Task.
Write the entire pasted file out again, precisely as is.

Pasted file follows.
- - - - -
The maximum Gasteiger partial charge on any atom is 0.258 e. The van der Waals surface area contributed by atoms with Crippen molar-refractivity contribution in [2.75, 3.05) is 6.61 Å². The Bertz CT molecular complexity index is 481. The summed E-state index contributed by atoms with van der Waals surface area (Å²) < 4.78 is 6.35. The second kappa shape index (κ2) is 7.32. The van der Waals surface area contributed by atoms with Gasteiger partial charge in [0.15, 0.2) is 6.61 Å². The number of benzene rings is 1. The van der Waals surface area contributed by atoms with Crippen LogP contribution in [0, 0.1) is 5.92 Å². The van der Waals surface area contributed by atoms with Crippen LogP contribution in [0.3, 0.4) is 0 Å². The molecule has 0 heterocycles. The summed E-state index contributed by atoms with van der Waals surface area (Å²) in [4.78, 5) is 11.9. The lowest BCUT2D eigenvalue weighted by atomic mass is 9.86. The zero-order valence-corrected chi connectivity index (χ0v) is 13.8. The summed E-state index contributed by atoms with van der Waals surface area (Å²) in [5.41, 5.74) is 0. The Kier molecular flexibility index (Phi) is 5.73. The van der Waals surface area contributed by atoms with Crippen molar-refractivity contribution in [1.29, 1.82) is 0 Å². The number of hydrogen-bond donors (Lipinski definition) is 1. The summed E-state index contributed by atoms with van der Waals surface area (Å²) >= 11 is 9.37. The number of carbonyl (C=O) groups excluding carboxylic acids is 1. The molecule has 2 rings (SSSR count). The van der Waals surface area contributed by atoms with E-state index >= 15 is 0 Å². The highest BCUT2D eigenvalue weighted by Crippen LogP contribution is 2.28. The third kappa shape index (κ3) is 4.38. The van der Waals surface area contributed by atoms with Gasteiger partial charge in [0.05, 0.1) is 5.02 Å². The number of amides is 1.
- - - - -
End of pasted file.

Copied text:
The maximum Gasteiger partial charge on any atom is 0.258 e. The van der Waals surface area contributed by atoms with Crippen molar-refractivity contribution in [2.75, 3.05) is 6.61 Å². The Bertz CT molecular complexity index is 481. The summed E-state index contributed by atoms with van der Waals surface area (Å²) < 4.78 is 6.35. The second kappa shape index (κ2) is 7.32. The van der Waals surface area contributed by atoms with Gasteiger partial charge in [0.15, 0.2) is 6.61 Å². The number of benzene rings is 1. The van der Waals surface area contributed by atoms with Crippen LogP contribution in [0, 0.1) is 5.92 Å². The van der Waals surface area contributed by atoms with Crippen LogP contribution in [0.3, 0.4) is 0 Å². The molecule has 0 heterocycles. The summed E-state index contributed by atoms with van der Waals surface area (Å²) in [4.78, 5) is 11.9. The lowest BCUT2D eigenvalue weighted by atomic mass is 9.86. The zero-order valence-corrected chi connectivity index (χ0v) is 13.8. The summed E-state index contributed by atoms with van der Waals surface area (Å²) in [5.41, 5.74) is 0. The Kier molecular flexibility index (Phi) is 5.73. The van der Waals surface area contributed by atoms with Crippen molar-refractivity contribution in [1.29, 1.82) is 0 Å². The number of hydrogen-bond donors (Lipinski definition) is 1. The summed E-state index contributed by atoms with van der Waals surface area (Å²) >= 11 is 9.37. The number of carbonyl (C=O) groups excluding carboxylic acids is 1. The molecule has 2 rings (SSSR count). The van der Waals surface area contributed by atoms with E-state index >= 15 is 0 Å². The highest BCUT2D eigenvalue weighted by Crippen LogP contribution is 2.28. The third kappa shape index (κ3) is 4.38. The van der Waals surface area contributed by atoms with Gasteiger partial charge in [0.05, 0.1) is 5.02 Å². The number of amides is 1.